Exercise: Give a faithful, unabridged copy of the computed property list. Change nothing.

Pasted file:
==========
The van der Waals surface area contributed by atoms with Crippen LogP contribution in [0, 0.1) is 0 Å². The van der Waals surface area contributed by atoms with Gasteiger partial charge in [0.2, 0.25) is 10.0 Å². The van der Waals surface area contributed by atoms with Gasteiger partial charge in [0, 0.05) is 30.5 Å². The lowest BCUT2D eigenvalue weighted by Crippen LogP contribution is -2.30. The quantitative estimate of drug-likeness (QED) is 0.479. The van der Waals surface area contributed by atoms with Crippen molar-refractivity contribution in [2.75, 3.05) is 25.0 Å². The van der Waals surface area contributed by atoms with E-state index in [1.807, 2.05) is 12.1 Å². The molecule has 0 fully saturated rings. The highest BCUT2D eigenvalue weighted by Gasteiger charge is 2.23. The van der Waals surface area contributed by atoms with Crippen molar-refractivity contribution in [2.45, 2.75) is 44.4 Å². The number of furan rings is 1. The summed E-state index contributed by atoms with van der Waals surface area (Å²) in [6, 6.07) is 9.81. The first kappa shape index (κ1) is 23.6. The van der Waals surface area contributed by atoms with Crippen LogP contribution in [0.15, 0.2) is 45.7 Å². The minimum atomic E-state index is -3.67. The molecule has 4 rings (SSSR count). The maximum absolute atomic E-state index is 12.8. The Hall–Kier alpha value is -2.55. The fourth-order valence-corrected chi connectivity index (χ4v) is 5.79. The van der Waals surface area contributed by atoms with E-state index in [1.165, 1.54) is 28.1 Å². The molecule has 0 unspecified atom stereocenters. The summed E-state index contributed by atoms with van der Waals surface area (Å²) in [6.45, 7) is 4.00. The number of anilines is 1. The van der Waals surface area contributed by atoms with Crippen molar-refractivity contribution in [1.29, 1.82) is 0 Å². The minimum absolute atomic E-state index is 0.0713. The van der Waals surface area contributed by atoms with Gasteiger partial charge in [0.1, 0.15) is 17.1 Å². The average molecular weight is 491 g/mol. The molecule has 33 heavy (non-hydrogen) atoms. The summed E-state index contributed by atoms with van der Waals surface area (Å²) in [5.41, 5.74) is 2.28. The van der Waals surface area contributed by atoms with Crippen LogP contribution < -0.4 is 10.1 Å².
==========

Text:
The van der Waals surface area contributed by atoms with Crippen LogP contribution in [0, 0.1) is 0 Å². The van der Waals surface area contributed by atoms with Gasteiger partial charge in [0.2, 0.25) is 10.0 Å². The van der Waals surface area contributed by atoms with Gasteiger partial charge in [0, 0.05) is 30.5 Å². The lowest BCUT2D eigenvalue weighted by Crippen LogP contribution is -2.30. The quantitative estimate of drug-likeness (QED) is 0.479. The van der Waals surface area contributed by atoms with Crippen molar-refractivity contribution in [2.75, 3.05) is 25.0 Å². The van der Waals surface area contributed by atoms with E-state index in [1.807, 2.05) is 12.1 Å². The molecule has 0 fully saturated rings. The highest BCUT2D eigenvalue weighted by Gasteiger charge is 2.23. The van der Waals surface area contributed by atoms with Crippen molar-refractivity contribution in [2.45, 2.75) is 44.4 Å². The number of furan rings is 1. The summed E-state index contributed by atoms with van der Waals surface area (Å²) in [6, 6.07) is 9.81. The first kappa shape index (κ1) is 23.6. The van der Waals surface area contributed by atoms with Crippen LogP contribution in [0.15, 0.2) is 45.7 Å². The minimum atomic E-state index is -3.67. The molecule has 4 rings (SSSR count). The maximum absolute atomic E-state index is 12.8. The Hall–Kier alpha value is -2.55. The fourth-order valence-corrected chi connectivity index (χ4v) is 5.79. The van der Waals surface area contributed by atoms with E-state index in [1.165, 1.54) is 28.1 Å². The molecule has 0 unspecified atom stereocenters. The summed E-state index contributed by atoms with van der Waals surface area (Å²) in [6.45, 7) is 4.00. The number of anilines is 1. The van der Waals surface area contributed by atoms with Crippen molar-refractivity contribution in [1.29, 1.82) is 0 Å². The minimum absolute atomic E-state index is 0.0713. The van der Waals surface area contributed by atoms with Gasteiger partial charge in [0.1, 0.15) is 17.1 Å². The average molecular weight is 491 g/mol. The molecule has 33 heavy (non-hydrogen) atoms. The summed E-state index contributed by atoms with van der Waals surface area (Å²) in [5.41, 5.74) is 2.28. The van der Waals surface area contributed by atoms with Crippen LogP contribution < -0.4 is 10.1 Å².